Author: James Herbert
600 pages · £17.99
From Roman playwright Plautus,
who wrote a proto-haunted house
story, to The Amityville Horror, the
spooked-up bricks-and-mortar tale has
a long tradition. It’s easy to see why it’s
become such a staple – home is where
we’re supposed to feel safe, after all.
So why is it something of a surprise
to find James Herbert writing an entry
in the genre? Surely this is typical
Herbert territory? Strangely, no. Think
Herbert and most of us think visceral
horror, all blood and guts. In contrast,
the haunted house horror is often about
an indistinct threat waiting to strike.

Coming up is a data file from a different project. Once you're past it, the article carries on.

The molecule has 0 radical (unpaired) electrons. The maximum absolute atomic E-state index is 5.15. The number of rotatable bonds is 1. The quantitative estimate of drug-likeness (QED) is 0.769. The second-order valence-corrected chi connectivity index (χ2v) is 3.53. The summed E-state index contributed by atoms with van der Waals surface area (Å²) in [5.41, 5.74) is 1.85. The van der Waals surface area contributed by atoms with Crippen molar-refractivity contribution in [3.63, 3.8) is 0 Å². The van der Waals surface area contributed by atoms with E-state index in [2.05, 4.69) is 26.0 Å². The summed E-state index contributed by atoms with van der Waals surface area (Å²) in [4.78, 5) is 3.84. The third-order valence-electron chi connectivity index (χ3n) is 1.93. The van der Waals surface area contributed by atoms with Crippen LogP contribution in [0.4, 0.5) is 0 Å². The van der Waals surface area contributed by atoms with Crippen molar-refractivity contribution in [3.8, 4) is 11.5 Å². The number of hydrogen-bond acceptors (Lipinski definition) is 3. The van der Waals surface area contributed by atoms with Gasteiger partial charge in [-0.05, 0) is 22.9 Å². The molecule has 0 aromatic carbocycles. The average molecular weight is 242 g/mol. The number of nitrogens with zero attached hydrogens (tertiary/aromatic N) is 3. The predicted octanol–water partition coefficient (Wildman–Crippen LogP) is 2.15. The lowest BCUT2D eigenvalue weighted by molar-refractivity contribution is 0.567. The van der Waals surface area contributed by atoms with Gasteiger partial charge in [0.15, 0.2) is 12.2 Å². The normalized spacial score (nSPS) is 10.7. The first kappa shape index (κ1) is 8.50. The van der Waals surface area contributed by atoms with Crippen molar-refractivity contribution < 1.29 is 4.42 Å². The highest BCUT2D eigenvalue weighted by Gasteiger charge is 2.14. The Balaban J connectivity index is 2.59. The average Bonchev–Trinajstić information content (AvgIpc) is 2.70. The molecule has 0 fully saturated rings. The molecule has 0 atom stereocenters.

Despite his comments in last month’s
SFX that he doesn’t like to follow
convention, Herbert is well aware of
this. His Crickley Hall, a dull-looking
building near the North Devon coast, is
a place of threat and menace. Water
turns up on the stairs for no apparent
reason, the cellar door won’t close,
faces appear at its windows.
The apparitions, as new tenants
Gabe and Eve Caleigh gradually learn,
relate to a fl ood during World War II,
which led to the death of evacuees.
How did it happen? And what kind of
life did they lead at the Hall? What
secrets does the house hold? And why
won’t the dog settle?
It’s a dark theme echoed in the
personal sadness of Eve. The couple
have two daughters but (quite literally)
lost a son when Eve fell asleep for a few
minutes in the park.
It’s a downbeat theme for populist
fiction, but Crickley Hall never feels
overly gloomy. Slickly constructed
entertainment with serious undertones
and, most scarily, an evil presence that
goes swish-thwack in the night…